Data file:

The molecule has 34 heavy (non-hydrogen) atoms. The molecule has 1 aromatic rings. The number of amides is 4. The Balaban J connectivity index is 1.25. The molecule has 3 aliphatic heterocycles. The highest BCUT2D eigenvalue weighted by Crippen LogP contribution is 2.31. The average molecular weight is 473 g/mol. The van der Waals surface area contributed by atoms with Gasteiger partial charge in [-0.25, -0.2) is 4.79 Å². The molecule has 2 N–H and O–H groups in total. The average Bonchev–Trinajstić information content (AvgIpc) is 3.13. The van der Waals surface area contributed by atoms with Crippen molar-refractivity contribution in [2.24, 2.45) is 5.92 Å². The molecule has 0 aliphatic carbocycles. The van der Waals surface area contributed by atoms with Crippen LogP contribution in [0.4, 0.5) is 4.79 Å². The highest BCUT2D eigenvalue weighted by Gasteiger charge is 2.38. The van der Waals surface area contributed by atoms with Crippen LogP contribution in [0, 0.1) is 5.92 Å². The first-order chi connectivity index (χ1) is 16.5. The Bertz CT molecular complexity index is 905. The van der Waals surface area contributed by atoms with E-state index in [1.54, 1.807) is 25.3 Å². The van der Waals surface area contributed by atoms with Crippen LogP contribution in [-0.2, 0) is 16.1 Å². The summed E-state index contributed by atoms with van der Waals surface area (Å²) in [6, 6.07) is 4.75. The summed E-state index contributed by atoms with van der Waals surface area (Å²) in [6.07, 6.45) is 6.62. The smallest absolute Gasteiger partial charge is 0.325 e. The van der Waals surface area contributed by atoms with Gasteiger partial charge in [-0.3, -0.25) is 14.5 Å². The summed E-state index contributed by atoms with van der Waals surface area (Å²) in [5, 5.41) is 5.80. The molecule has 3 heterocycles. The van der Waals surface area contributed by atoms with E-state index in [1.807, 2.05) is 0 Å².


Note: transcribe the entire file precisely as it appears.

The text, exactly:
The molecule has 34 heavy (non-hydrogen) atoms. The molecule has 1 aromatic rings. The number of amides is 4. The Balaban J connectivity index is 1.25. The molecule has 3 aliphatic heterocycles. The highest BCUT2D eigenvalue weighted by Crippen LogP contribution is 2.31. The average molecular weight is 473 g/mol. The van der Waals surface area contributed by atoms with Gasteiger partial charge in [-0.25, -0.2) is 4.79 Å². The molecule has 2 N–H and O–H groups in total. The average Bonchev–Trinajstić information content (AvgIpc) is 3.13. The van der Waals surface area contributed by atoms with Crippen molar-refractivity contribution in [2.24, 2.45) is 5.92 Å². The molecule has 0 aliphatic carbocycles. The van der Waals surface area contributed by atoms with Crippen LogP contribution in [0.4, 0.5) is 4.79 Å². The highest BCUT2D eigenvalue weighted by Gasteiger charge is 2.38. The van der Waals surface area contributed by atoms with Crippen LogP contribution in [0, 0.1) is 5.92 Å². The first-order chi connectivity index (χ1) is 16.5. The Bertz CT molecular complexity index is 905. The van der Waals surface area contributed by atoms with E-state index in [1.54, 1.807) is 25.3 Å². The van der Waals surface area contributed by atoms with Crippen LogP contribution in [-0.2, 0) is 16.1 Å². The summed E-state index contributed by atoms with van der Waals surface area (Å²) in [6, 6.07) is 4.75. The summed E-state index contributed by atoms with van der Waals surface area (Å²) in [6.07, 6.45) is 6.62. The smallest absolute Gasteiger partial charge is 0.325 e. The van der Waals surface area contributed by atoms with Gasteiger partial charge in [-0.3, -0.25) is 14.5 Å². The summed E-state index contributed by atoms with van der Waals surface area (Å²) in [5, 5.41) is 5.80. The molecule has 3 heterocycles. The van der Waals surface area contributed by atoms with E-state index in [1.807, 2.05) is 0 Å².